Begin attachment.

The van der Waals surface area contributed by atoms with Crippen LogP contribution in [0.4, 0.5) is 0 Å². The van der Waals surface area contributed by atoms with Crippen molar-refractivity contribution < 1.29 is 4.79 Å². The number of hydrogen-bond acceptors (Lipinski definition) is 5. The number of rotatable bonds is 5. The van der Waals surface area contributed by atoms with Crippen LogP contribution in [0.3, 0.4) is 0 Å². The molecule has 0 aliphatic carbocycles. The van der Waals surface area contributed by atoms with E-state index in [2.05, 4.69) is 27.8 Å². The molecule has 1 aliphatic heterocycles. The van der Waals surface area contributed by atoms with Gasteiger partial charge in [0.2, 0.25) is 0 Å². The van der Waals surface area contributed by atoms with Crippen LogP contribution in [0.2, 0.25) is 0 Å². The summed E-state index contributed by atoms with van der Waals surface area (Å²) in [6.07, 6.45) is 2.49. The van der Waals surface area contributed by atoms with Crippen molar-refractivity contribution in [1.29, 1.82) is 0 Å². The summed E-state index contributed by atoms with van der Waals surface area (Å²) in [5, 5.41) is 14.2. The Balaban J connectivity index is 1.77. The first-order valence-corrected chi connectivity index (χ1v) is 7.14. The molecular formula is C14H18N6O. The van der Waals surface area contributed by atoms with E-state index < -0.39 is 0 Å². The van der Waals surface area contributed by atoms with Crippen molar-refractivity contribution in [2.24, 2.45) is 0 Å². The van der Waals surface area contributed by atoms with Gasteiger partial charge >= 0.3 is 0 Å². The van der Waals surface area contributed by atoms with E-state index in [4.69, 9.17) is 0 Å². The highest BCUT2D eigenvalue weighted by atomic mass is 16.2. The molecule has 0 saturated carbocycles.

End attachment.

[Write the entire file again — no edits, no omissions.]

The van der Waals surface area contributed by atoms with Crippen LogP contribution in [0.4, 0.5) is 0 Å². The van der Waals surface area contributed by atoms with Crippen molar-refractivity contribution < 1.29 is 4.79 Å². The number of hydrogen-bond acceptors (Lipinski definition) is 5. The number of rotatable bonds is 5. The van der Waals surface area contributed by atoms with Crippen LogP contribution in [0.3, 0.4) is 0 Å². The molecule has 0 aliphatic carbocycles. The van der Waals surface area contributed by atoms with E-state index in [2.05, 4.69) is 27.8 Å². The molecule has 1 aliphatic heterocycles. The van der Waals surface area contributed by atoms with Gasteiger partial charge in [0.2, 0.25) is 0 Å². The van der Waals surface area contributed by atoms with Crippen LogP contribution in [0.2, 0.25) is 0 Å². The summed E-state index contributed by atoms with van der Waals surface area (Å²) in [6.07, 6.45) is 2.49. The van der Waals surface area contributed by atoms with Crippen molar-refractivity contribution in [1.29, 1.82) is 0 Å². The summed E-state index contributed by atoms with van der Waals surface area (Å²) in [5, 5.41) is 14.2. The Balaban J connectivity index is 1.77. The first-order valence-corrected chi connectivity index (χ1v) is 7.14. The molecular formula is C14H18N6O. The van der Waals surface area contributed by atoms with E-state index < -0.39 is 0 Å². The van der Waals surface area contributed by atoms with Crippen molar-refractivity contribution in [2.24, 2.45) is 0 Å². The van der Waals surface area contributed by atoms with Gasteiger partial charge >= 0.3 is 0 Å². The van der Waals surface area contributed by atoms with E-state index in [4.69, 9.17) is 0 Å². The highest BCUT2D eigenvalue weighted by atomic mass is 16.2. The molecule has 0 saturated carbocycles.